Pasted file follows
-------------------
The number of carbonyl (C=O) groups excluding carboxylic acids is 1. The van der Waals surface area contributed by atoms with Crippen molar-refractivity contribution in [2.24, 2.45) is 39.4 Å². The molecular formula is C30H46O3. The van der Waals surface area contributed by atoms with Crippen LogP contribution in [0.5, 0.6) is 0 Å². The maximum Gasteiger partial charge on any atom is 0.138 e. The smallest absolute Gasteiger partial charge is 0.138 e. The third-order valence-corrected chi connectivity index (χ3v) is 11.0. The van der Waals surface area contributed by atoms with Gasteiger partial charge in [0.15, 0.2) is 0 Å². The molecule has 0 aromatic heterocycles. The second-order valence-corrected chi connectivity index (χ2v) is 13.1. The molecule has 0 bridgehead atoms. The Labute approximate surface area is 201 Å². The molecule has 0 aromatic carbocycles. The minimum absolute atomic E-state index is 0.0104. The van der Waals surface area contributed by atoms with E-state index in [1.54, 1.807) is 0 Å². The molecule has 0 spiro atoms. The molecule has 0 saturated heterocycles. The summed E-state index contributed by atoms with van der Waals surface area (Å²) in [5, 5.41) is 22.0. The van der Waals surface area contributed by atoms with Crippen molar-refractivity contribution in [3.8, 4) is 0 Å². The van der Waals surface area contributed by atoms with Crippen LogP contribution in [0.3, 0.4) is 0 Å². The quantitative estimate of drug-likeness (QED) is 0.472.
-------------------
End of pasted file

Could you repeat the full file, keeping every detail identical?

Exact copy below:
The number of carbonyl (C=O) groups excluding carboxylic acids is 1. The van der Waals surface area contributed by atoms with Crippen molar-refractivity contribution in [2.24, 2.45) is 39.4 Å². The molecular formula is C30H46O3. The van der Waals surface area contributed by atoms with Crippen LogP contribution in [0.5, 0.6) is 0 Å². The maximum Gasteiger partial charge on any atom is 0.138 e. The smallest absolute Gasteiger partial charge is 0.138 e. The third-order valence-corrected chi connectivity index (χ3v) is 11.0. The van der Waals surface area contributed by atoms with Gasteiger partial charge in [0.15, 0.2) is 0 Å². The molecule has 0 aromatic heterocycles. The second-order valence-corrected chi connectivity index (χ2v) is 13.1. The molecule has 0 bridgehead atoms. The Labute approximate surface area is 201 Å². The molecule has 0 aromatic carbocycles. The minimum absolute atomic E-state index is 0.0104. The van der Waals surface area contributed by atoms with E-state index in [1.54, 1.807) is 0 Å². The molecule has 0 spiro atoms. The molecule has 0 saturated heterocycles. The summed E-state index contributed by atoms with van der Waals surface area (Å²) in [5, 5.41) is 22.0. The van der Waals surface area contributed by atoms with Crippen molar-refractivity contribution in [3.8, 4) is 0 Å². The van der Waals surface area contributed by atoms with Crippen LogP contribution in [0.3, 0.4) is 0 Å². The quantitative estimate of drug-likeness (QED) is 0.472.